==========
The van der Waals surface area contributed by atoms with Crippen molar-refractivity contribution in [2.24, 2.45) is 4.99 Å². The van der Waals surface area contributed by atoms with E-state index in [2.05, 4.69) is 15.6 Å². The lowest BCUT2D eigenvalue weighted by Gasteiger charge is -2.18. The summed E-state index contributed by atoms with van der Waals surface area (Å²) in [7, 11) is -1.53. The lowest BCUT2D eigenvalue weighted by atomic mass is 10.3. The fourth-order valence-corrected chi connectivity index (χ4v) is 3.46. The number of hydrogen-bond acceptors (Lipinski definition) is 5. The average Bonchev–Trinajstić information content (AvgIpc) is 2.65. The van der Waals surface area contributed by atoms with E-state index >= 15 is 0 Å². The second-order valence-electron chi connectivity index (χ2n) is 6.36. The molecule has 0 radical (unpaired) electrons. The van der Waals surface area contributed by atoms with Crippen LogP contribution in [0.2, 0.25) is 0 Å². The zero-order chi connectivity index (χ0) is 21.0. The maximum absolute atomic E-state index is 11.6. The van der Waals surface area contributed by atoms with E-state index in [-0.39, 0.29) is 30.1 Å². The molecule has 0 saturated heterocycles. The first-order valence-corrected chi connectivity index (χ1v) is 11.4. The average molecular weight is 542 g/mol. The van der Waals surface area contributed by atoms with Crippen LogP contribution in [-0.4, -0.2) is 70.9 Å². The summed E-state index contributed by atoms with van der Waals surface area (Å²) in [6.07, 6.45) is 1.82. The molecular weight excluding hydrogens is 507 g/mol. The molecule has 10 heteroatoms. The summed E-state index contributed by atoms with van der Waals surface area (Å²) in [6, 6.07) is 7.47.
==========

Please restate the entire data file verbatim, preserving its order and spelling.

The van der Waals surface area contributed by atoms with Crippen molar-refractivity contribution in [2.24, 2.45) is 4.99 Å². The van der Waals surface area contributed by atoms with E-state index in [2.05, 4.69) is 15.6 Å². The lowest BCUT2D eigenvalue weighted by Gasteiger charge is -2.18. The summed E-state index contributed by atoms with van der Waals surface area (Å²) in [7, 11) is -1.53. The lowest BCUT2D eigenvalue weighted by atomic mass is 10.3. The fourth-order valence-corrected chi connectivity index (χ4v) is 3.46. The number of hydrogen-bond acceptors (Lipinski definition) is 5. The average Bonchev–Trinajstić information content (AvgIpc) is 2.65. The van der Waals surface area contributed by atoms with E-state index >= 15 is 0 Å². The second-order valence-electron chi connectivity index (χ2n) is 6.36. The molecule has 0 radical (unpaired) electrons. The van der Waals surface area contributed by atoms with Crippen LogP contribution in [0.2, 0.25) is 0 Å². The zero-order chi connectivity index (χ0) is 21.0. The maximum absolute atomic E-state index is 11.6. The van der Waals surface area contributed by atoms with E-state index in [-0.39, 0.29) is 30.1 Å². The molecule has 0 saturated heterocycles. The first-order valence-corrected chi connectivity index (χ1v) is 11.4. The average molecular weight is 542 g/mol. The van der Waals surface area contributed by atoms with Crippen LogP contribution in [-0.4, -0.2) is 70.9 Å². The summed E-state index contributed by atoms with van der Waals surface area (Å²) in [6.07, 6.45) is 1.82. The molecular weight excluding hydrogens is 507 g/mol. The molecule has 10 heteroatoms. The summed E-state index contributed by atoms with van der Waals surface area (Å²) in [6, 6.07) is 7.47.